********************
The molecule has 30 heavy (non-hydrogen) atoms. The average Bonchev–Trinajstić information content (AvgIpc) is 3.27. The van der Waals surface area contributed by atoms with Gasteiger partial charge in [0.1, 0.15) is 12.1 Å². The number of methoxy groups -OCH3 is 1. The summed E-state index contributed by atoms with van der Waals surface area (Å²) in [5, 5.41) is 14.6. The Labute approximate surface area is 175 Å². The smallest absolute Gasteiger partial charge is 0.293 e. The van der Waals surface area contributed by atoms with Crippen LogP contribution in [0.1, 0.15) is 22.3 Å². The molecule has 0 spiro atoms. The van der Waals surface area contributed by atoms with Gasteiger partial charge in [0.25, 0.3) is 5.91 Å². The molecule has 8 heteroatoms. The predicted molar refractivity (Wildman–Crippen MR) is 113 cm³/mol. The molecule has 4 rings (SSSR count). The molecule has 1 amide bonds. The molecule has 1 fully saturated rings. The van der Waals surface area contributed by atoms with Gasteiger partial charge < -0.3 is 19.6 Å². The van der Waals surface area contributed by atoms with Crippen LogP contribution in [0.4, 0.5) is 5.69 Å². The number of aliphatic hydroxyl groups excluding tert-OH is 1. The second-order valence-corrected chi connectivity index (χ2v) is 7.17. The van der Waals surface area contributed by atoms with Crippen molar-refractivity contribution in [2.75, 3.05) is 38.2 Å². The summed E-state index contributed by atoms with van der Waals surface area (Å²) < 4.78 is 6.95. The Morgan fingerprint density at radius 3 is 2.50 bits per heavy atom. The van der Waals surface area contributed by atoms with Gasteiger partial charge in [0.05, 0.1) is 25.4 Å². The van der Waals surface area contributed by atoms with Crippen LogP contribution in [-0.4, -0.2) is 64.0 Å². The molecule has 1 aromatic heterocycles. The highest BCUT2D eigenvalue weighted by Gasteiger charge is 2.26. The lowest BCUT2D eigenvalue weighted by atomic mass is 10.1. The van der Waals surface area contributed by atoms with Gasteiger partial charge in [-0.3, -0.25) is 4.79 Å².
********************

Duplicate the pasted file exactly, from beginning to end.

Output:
The molecule has 30 heavy (non-hydrogen) atoms. The average Bonchev–Trinajstić information content (AvgIpc) is 3.27. The van der Waals surface area contributed by atoms with Gasteiger partial charge in [0.1, 0.15) is 12.1 Å². The number of methoxy groups -OCH3 is 1. The summed E-state index contributed by atoms with van der Waals surface area (Å²) in [5, 5.41) is 14.6. The Labute approximate surface area is 175 Å². The smallest absolute Gasteiger partial charge is 0.293 e. The van der Waals surface area contributed by atoms with Crippen LogP contribution in [0.1, 0.15) is 22.3 Å². The molecule has 0 spiro atoms. The van der Waals surface area contributed by atoms with Gasteiger partial charge in [0.25, 0.3) is 5.91 Å². The molecule has 8 heteroatoms. The predicted molar refractivity (Wildman–Crippen MR) is 113 cm³/mol. The molecule has 4 rings (SSSR count). The molecule has 1 amide bonds. The molecule has 1 fully saturated rings. The van der Waals surface area contributed by atoms with Gasteiger partial charge < -0.3 is 19.6 Å². The van der Waals surface area contributed by atoms with Crippen LogP contribution in [0.4, 0.5) is 5.69 Å². The number of aliphatic hydroxyl groups excluding tert-OH is 1. The second-order valence-corrected chi connectivity index (χ2v) is 7.17. The van der Waals surface area contributed by atoms with Crippen molar-refractivity contribution in [2.75, 3.05) is 38.2 Å². The summed E-state index contributed by atoms with van der Waals surface area (Å²) < 4.78 is 6.95. The Morgan fingerprint density at radius 3 is 2.50 bits per heavy atom. The van der Waals surface area contributed by atoms with Gasteiger partial charge in [0.05, 0.1) is 25.4 Å². The van der Waals surface area contributed by atoms with Crippen LogP contribution in [-0.4, -0.2) is 64.0 Å². The molecule has 1 aromatic heterocycles. The highest BCUT2D eigenvalue weighted by Gasteiger charge is 2.26. The lowest BCUT2D eigenvalue weighted by atomic mass is 10.1. The van der Waals surface area contributed by atoms with Gasteiger partial charge in [-0.3, -0.25) is 4.79 Å².